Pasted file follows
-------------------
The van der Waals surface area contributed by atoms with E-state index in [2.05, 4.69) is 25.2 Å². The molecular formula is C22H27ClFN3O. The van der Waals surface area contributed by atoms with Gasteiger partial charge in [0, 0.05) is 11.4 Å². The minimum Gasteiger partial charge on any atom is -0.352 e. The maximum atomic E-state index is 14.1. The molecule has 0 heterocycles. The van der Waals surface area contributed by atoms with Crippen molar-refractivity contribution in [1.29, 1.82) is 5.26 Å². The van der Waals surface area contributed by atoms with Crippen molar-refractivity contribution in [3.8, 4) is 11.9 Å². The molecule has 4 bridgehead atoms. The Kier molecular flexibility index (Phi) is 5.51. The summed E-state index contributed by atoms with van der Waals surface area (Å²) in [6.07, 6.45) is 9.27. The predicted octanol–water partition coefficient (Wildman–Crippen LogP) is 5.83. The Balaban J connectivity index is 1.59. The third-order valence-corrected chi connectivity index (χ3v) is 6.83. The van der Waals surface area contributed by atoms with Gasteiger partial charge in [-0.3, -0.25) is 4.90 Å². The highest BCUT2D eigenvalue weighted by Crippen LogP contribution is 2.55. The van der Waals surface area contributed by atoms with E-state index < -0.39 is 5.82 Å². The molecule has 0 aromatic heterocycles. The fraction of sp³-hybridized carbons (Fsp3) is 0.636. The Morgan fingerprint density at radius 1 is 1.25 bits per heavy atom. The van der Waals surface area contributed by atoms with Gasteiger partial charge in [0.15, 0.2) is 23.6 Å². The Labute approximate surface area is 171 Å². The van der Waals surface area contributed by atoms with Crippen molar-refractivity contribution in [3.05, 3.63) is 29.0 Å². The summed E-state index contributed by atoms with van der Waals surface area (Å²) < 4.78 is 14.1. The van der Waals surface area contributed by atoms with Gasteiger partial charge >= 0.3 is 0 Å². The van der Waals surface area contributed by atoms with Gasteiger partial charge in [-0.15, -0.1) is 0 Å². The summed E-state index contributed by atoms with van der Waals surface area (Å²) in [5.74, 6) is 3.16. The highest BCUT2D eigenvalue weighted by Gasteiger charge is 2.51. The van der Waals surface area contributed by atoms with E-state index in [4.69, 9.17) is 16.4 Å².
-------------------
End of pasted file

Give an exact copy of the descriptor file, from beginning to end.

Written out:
The van der Waals surface area contributed by atoms with E-state index in [2.05, 4.69) is 25.2 Å². The molecular formula is C22H27ClFN3O. The van der Waals surface area contributed by atoms with Gasteiger partial charge in [0, 0.05) is 11.4 Å². The minimum Gasteiger partial charge on any atom is -0.352 e. The maximum atomic E-state index is 14.1. The molecule has 0 heterocycles. The van der Waals surface area contributed by atoms with Crippen molar-refractivity contribution in [1.29, 1.82) is 5.26 Å². The van der Waals surface area contributed by atoms with Crippen molar-refractivity contribution in [3.8, 4) is 11.9 Å². The molecule has 4 bridgehead atoms. The Kier molecular flexibility index (Phi) is 5.51. The summed E-state index contributed by atoms with van der Waals surface area (Å²) in [6.07, 6.45) is 9.27. The predicted octanol–water partition coefficient (Wildman–Crippen LogP) is 5.83. The Balaban J connectivity index is 1.59. The third-order valence-corrected chi connectivity index (χ3v) is 6.83. The van der Waals surface area contributed by atoms with Gasteiger partial charge in [-0.3, -0.25) is 4.90 Å². The highest BCUT2D eigenvalue weighted by Crippen LogP contribution is 2.55. The van der Waals surface area contributed by atoms with E-state index < -0.39 is 5.82 Å². The molecule has 0 aromatic heterocycles. The fraction of sp³-hybridized carbons (Fsp3) is 0.636. The Morgan fingerprint density at radius 1 is 1.25 bits per heavy atom. The van der Waals surface area contributed by atoms with Gasteiger partial charge in [0.15, 0.2) is 23.6 Å². The Labute approximate surface area is 171 Å². The van der Waals surface area contributed by atoms with Crippen molar-refractivity contribution in [3.05, 3.63) is 29.0 Å². The summed E-state index contributed by atoms with van der Waals surface area (Å²) < 4.78 is 14.1. The van der Waals surface area contributed by atoms with Gasteiger partial charge >= 0.3 is 0 Å². The van der Waals surface area contributed by atoms with Gasteiger partial charge in [-0.15, -0.1) is 0 Å². The summed E-state index contributed by atoms with van der Waals surface area (Å²) in [5.74, 6) is 3.16. The highest BCUT2D eigenvalue weighted by Gasteiger charge is 2.51. The van der Waals surface area contributed by atoms with E-state index in [4.69, 9.17) is 16.4 Å².